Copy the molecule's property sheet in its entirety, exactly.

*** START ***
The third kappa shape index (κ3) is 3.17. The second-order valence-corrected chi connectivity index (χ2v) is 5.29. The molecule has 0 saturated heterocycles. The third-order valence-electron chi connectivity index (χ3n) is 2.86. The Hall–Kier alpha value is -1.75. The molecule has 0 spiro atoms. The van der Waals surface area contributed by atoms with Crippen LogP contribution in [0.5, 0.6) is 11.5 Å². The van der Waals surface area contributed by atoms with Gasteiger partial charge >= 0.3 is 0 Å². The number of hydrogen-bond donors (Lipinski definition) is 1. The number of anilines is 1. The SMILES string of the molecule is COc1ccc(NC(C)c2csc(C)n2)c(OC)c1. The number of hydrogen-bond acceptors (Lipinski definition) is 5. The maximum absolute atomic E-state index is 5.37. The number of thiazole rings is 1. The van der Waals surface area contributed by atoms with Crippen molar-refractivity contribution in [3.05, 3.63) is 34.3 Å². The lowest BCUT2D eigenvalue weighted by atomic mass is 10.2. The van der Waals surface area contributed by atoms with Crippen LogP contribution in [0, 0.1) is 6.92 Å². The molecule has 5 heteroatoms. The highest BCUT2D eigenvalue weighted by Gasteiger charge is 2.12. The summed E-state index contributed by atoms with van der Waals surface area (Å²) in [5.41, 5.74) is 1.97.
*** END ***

The third kappa shape index (κ3) is 3.17. The second-order valence-corrected chi connectivity index (χ2v) is 5.29. The molecule has 0 saturated heterocycles. The third-order valence-electron chi connectivity index (χ3n) is 2.86. The Hall–Kier alpha value is -1.75. The molecule has 0 spiro atoms. The van der Waals surface area contributed by atoms with Crippen LogP contribution in [0.5, 0.6) is 11.5 Å². The van der Waals surface area contributed by atoms with Gasteiger partial charge >= 0.3 is 0 Å². The number of hydrogen-bond donors (Lipinski definition) is 1. The number of anilines is 1. The SMILES string of the molecule is COc1ccc(NC(C)c2csc(C)n2)c(OC)c1. The number of hydrogen-bond acceptors (Lipinski definition) is 5. The maximum absolute atomic E-state index is 5.37. The number of thiazole rings is 1. The van der Waals surface area contributed by atoms with Crippen molar-refractivity contribution in [3.05, 3.63) is 34.3 Å². The lowest BCUT2D eigenvalue weighted by atomic mass is 10.2. The van der Waals surface area contributed by atoms with Crippen LogP contribution in [0, 0.1) is 6.92 Å². The molecule has 5 heteroatoms. The highest BCUT2D eigenvalue weighted by Gasteiger charge is 2.12. The summed E-state index contributed by atoms with van der Waals surface area (Å²) in [5.41, 5.74) is 1.97.